By Stuart Burns
After a gap of 30 years, the London Metal Exchange is, in collaboration with the World Gold Council, getting back into precious metals. Not just because it sees an opportunity, but because the industry is in desperate need of an efficient and professional marketplace following the departure of principal banks from London's Gold Fix in the wake of the Libor scandal and suggestions the Gold Fix could be manipulated.
The LME announced this week it will launch centrally cleared gold and silver contracts on a platform called LMEprecious in the first half of next year, followed by platinum and palladium.
Gold will trade on the basis of London good-delivery 99.5% bars in 100 ounce lots. Source: Adobe Stock/misunseo.
According to Bloomberg, the new contracts are designed to complement London's $5 trillion over-the-counter gold and silver market and will include contracts for spot, daily and monthly futures, options and calendar spread contracts, according to the statement.
Who's Got the LME's Back?
Trading house OSTC and banks Goldman Sachs Group Inc. (NYSE:GS), ICBC Standard Bank Plc, Morgan Stanley (NYSE:MS), Natixis SA and Societe Generale SA (OTCPK:SCGLY) will co-own the LMEprecious platform and will act as liquidity providers and some 30 firms have expressed a desire to be engaged from the initial offering.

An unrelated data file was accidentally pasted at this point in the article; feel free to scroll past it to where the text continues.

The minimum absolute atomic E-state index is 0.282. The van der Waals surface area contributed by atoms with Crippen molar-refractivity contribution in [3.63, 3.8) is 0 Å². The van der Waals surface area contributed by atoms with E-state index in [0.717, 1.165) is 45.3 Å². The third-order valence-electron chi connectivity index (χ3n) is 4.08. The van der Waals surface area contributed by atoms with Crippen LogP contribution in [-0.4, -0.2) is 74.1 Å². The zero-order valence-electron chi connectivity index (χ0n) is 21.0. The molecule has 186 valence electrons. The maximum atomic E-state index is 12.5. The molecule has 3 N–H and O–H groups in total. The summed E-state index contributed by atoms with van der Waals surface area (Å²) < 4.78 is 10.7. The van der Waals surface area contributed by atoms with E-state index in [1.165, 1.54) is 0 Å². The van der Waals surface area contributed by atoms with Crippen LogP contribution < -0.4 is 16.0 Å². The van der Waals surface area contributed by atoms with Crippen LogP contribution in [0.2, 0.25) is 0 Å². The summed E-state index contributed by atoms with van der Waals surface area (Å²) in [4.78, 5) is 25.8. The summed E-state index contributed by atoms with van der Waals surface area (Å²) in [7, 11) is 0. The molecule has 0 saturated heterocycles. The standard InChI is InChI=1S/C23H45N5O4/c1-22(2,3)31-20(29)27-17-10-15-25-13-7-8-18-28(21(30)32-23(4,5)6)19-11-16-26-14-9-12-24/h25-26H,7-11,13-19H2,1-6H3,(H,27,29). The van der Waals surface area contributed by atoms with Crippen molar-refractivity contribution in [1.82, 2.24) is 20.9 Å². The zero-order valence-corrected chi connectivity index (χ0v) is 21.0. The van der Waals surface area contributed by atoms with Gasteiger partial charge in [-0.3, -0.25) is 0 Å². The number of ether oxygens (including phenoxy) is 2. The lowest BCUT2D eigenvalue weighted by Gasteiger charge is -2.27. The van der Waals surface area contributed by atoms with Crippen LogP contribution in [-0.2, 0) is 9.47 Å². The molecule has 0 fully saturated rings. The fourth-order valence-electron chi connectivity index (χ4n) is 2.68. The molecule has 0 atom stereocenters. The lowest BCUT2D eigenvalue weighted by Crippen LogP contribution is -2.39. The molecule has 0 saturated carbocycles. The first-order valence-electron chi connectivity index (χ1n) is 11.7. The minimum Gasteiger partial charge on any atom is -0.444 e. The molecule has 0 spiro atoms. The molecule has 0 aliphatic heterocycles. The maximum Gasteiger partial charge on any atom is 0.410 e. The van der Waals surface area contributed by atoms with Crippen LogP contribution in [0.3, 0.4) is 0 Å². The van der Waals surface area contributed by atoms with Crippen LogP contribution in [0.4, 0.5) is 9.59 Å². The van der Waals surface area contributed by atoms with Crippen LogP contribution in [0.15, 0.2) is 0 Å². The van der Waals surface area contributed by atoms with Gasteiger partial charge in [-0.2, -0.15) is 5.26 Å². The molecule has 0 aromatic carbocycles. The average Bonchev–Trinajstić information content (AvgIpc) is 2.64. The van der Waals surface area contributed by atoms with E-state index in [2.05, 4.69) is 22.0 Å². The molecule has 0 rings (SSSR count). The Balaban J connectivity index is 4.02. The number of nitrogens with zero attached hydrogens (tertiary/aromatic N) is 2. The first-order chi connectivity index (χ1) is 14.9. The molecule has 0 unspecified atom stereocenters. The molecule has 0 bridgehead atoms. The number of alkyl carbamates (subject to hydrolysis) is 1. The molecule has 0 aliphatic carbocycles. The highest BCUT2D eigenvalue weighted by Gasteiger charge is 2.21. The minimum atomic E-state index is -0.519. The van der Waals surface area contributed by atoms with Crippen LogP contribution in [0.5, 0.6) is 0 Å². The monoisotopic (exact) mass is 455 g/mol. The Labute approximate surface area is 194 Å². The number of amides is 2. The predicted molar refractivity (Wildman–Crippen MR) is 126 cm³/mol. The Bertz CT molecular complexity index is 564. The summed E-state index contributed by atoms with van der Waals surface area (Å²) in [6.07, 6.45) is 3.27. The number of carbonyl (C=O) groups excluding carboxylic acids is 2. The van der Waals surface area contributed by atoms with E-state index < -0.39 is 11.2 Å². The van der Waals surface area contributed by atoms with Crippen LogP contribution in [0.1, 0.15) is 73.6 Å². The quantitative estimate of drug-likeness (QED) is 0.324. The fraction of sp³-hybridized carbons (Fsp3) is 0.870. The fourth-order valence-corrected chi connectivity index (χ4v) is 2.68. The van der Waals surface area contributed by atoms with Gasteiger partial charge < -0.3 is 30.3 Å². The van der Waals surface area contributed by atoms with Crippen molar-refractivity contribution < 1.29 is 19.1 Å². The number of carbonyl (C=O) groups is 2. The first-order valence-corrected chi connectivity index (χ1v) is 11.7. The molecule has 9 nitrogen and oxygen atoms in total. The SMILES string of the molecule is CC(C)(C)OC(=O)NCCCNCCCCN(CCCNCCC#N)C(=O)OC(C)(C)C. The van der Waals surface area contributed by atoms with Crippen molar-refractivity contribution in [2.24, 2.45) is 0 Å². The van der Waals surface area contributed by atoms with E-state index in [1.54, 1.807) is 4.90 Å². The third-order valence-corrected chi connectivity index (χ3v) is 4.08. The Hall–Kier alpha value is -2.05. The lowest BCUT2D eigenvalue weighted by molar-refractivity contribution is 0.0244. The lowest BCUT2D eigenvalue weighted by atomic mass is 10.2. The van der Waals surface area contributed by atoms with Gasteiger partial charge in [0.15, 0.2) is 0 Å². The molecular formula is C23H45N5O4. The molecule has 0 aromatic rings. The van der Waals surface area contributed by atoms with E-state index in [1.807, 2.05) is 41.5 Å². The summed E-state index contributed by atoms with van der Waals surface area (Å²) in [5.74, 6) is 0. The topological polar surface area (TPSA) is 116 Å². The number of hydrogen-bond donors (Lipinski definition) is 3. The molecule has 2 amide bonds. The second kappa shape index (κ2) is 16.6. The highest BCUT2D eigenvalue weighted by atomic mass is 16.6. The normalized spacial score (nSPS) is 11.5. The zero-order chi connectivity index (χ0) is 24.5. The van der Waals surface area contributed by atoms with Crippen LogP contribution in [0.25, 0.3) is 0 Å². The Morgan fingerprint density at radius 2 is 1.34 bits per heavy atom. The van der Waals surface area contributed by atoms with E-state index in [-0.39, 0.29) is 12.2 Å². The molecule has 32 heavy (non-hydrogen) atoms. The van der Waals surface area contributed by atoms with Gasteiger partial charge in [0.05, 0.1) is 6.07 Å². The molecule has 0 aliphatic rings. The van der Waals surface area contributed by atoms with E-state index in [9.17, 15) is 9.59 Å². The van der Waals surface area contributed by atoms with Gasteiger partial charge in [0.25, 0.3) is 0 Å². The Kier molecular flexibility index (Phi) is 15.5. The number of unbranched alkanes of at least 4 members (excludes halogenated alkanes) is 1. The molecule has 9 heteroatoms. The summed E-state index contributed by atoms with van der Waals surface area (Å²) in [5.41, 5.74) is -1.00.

LMEprecious will be centrally cleared on LME Clear, the exchange's clearing house, which already has an annual traded notional value of $12 trillion. Physical delivery will take place in London. Gold will trade on the basis of London good-delivery 99.5% bars in 100 ounce lots, (worth about $133,600 at current prices according to Reuters), while silver will trade 5,000 ounce lots for bars of 99.9% purity.
In a joint statement, the LME and WGC have said, "The initiative has been driven by the need for greater market transparency, to support and aid ongoing regulatory change, provide additional robustness to the precious metals market, broaden market access."
Transparent Trading of Gold and Silver
The point about transparency comes back to the price discovery mechanism that was, in essence, the death knell of the old Gold Fix: Regulators were uncomfortable with what they saw as an arcane system of five banks getting together in a room with little flags to fix a daily gold price.
The new market will embrace all the principals of open market establishment of prices that regulators have sought in the wake of recent scandals. It is unusual for consumers, producers, financial players and regulators to be so aligned in their desire for and vision of what a market should be, usually the financial community may want to but producers do not, or consumers are keen but there is insufficient liquidity.
In the case of LMEprecious, there appears to be a near universal acceptance of the need for and the appropriate structure for a precious metals market place, it will be interesting to see how quickly it gains traction.